The nomination of Judge Amy Coney Barrett to replace Justice Ruth Bader Ginsburg on the U.S. Supreme Court exposes the Left’s disdain for women who are not like them. As accomplished scholars, jurists, and mothers, Barrett and Ginsburg represent the very best of the legal profession. But their confirmation processes could not look more different.
Where Justice Ginsburg sailed through a noncontroversial confirmation process in which senators from both sides of the aisle sang her praises, Judge Barrett has been subject to vicious personal attacks.
Barrett’s opponents have done everything from suggesting that she and her husband are racists promoting white colonization through their adoption of two children from Haiti, to lambasting her religion, to arguing that she will turn back the clock on women’s rights, and questioning her ability to be successful at work and a loving parent.
In contrast, Ginsburg’s nomination hearings were a model of bipartisan cooperation. Then–Judiciary Committee chairman Biden described the confirmation climate as one in which “congeniality prevails over confrontation” and praised Republicans for being “totally and completely cooperative.” Given Ginsburg’s brilliant academic and legal career, her confirmation was regarded as noncontroversial by the media. Indeed, opening-day coverage of the confirmation hearings was relegated to the back of the New York Times.
Senators on both sides of the aisle also accorded Ginsburg much leeway in not answering questions, even on topics about which she had written extensively. Ginsburg repeatedly reminded the senators of a rule — that has come to be known as the “Ginsburg rule” — under which judicial nominees must not comment on a case that might come before them. Ginsburg declined to answer approximately 30 questions on everything from sexual-orientation classification, to the Second Amendment, to the death penalty, to antitrust law and which sort of abortion regulations might prove constitutional under Roe v. Wade.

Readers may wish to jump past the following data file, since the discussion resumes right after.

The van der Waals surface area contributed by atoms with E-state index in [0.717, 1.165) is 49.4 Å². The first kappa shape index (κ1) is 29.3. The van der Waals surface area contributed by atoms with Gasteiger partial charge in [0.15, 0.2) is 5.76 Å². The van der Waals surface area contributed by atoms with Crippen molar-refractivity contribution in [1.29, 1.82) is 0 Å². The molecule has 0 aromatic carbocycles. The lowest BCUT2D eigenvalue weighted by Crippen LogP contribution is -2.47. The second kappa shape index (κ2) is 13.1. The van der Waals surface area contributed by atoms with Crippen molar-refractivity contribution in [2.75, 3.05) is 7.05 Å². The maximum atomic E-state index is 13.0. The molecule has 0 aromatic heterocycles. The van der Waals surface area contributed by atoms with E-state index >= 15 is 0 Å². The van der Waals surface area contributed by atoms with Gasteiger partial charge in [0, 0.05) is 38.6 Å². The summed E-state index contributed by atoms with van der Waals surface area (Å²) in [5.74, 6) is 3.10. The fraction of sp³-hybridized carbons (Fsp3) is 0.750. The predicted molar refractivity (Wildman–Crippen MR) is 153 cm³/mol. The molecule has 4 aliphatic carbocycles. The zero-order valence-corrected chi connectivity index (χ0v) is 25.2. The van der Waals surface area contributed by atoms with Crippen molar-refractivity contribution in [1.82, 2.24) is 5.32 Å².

The Republican Senators were surprisingly compliant. After Ginsburg declined to answer a series of equal-protection questions, Senator Strom Thurmond asked her about a balanced-budget amendment. Ginsburg told Thurmond she could not comment because the senator was “describing a future controversy that may very well come before the Court.” Thurmond replied, “Well, you don’t have to answer it, then, if you feel that you shouldn’t.” He then posed a question about limiting adoption to heterosexual couples. Ginsburg again declined to comment, noting a current controversy in the morning newspaper and explaining, “The questions that you have outlined certainly could come up.” Thurmond was accommodating: “I will not press you to answer any that you feel are inappropriate.”
Democratic senators have not been so accommodating to Amy Coney Barrett. They have suggested she will be an activist justice and have presented heartbreaking stories of individuals with preexisting conditions and their families while accusing her of being hell-bent on destroying the Affordable Care Act. In keeping with ethical standards and the Ginsburg rule, Barrett declined to offer her view on the ACA litigation currently pending before the Supreme Court. Democrats dismissed her declination as a mere political talking point. Similarly, Minority Leader Chuck Schumer accused Barrett of “dodging” a question about presidential power in order to curry favor with President Trump.